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Earlier this week, SodaStream (Nasdaq: SODA ) completed its initial public offering, and like the company's products, its stock has delivered a bubbly performance. After two days of public trading, SodaStream's stock is up more than 50% from its $20 IPO price.
The Israeli company makes carbonated beverage systems for home use, as well as the consumable products -- CO2 refills, carbonated beverage storage containers, and flavored syrups -- necessary to create, flavor, and store the fizz. For readers who have owned shares of Green Mountain Coffee Roasters (Nasdaq: GMCR ) or followed its story, SodaStream's razor / blade business model applied to beverages will sound familiar and likely grab your attention.
For the first six months of 2010, the company generated revenues of 68.7 million euros (or U.S. $96.2 million), up 50% from 2009. The company is profitable, with a 6% operating profit margin, a figure that should improve as the business scales. In its prospectus, the company says that it is targeting at least a 25% operating profit in mature markets, where higher-margin consumables represent a larger portion of total sales. The company's gross margin was 52% for the first six months of 2010, a figure significantly higher than that of Green Mountain Coffee Roasters.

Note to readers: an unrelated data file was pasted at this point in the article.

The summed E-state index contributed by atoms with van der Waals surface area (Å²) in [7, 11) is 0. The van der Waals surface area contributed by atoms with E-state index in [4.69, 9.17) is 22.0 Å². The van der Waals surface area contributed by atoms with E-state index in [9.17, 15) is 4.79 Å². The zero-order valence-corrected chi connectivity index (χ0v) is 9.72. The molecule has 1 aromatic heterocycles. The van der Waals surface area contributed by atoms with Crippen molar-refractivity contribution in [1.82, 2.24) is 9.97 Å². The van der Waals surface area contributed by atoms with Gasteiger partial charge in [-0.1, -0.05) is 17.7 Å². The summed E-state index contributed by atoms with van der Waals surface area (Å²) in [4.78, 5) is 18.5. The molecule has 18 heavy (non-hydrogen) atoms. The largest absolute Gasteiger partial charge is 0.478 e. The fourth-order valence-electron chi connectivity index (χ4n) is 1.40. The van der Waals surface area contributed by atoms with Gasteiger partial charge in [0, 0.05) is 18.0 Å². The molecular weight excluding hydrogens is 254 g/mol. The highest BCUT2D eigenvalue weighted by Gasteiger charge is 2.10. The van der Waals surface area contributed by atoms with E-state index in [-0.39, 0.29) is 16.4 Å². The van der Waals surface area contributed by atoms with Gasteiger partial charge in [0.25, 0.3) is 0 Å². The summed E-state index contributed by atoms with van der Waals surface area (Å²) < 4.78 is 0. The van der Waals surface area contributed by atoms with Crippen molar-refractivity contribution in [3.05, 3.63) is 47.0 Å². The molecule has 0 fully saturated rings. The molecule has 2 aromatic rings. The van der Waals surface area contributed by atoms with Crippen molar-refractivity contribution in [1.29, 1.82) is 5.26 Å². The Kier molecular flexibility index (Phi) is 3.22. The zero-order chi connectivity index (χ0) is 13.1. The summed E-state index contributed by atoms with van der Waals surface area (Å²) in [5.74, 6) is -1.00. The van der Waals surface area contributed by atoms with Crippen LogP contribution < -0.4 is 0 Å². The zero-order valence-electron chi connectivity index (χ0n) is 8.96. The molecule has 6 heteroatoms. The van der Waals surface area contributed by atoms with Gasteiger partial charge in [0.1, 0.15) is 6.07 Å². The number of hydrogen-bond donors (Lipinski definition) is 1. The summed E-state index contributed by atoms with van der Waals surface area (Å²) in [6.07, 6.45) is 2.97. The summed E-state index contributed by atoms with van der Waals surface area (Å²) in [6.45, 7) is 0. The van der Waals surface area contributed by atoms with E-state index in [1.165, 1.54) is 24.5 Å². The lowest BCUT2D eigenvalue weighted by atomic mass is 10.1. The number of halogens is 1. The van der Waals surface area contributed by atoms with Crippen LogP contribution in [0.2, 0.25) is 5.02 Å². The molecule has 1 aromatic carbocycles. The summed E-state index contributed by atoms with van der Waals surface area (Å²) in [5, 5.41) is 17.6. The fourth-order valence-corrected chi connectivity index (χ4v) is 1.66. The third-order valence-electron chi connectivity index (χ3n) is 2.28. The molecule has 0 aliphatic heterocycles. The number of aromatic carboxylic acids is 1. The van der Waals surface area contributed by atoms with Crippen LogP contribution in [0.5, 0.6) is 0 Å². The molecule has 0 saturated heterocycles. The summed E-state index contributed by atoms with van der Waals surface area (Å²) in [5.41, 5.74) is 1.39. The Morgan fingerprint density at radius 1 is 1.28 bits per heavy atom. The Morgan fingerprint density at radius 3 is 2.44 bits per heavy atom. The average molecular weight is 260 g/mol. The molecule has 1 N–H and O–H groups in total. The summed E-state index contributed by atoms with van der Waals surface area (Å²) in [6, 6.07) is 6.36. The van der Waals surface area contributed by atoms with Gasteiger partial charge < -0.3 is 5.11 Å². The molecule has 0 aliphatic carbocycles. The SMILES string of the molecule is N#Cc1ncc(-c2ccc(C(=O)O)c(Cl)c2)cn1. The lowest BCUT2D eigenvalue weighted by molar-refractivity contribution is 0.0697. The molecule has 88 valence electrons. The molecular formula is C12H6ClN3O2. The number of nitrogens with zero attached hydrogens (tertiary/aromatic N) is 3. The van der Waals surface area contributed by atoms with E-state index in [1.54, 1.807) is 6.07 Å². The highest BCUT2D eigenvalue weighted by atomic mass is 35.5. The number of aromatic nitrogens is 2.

Will SodaStream catch on?
Most of the company's business is in Europe, with Sweden having the highest usage, at an estimated 20% of households with the beverage carbonation system. SodaStream is in the early stages of its U.S. expansion, but its systems are available at Bed Bath & Beyond (Nasdaq: BBBY ) , Williams-Sonoma (NYSE: WSM ) , and Amazon.com (Nasdaq: AMZN ) , at price points ranging from $79 to $199.
Gaining popularity in a large market like the U.S. could transform the prospects of the company (and its stock), but will the company's pitch of cheaper, healthier, more environmentally friendly soda resonate with Americans hooked on Coca-Cola (NYSE: KO ) and PepsiCo (NYSE: PEP ) products? I think there is room in the market for a carbonated alternative, but I do wonder about consumers' willingness to exchange the refillable CO2 containers needed to create the fizz. For SodaStream to succeed, the company needs buyers to keep using the product to drive higher-margin consumables sales and positive word of mouth.
That said, I think this one is worth watching. If you agree, click here to add SodaStream to your watchlist, and let us know in the comments below if you think SodaStream will be a Green Mountain-like success or fall as flat as a week-old can of open soda.
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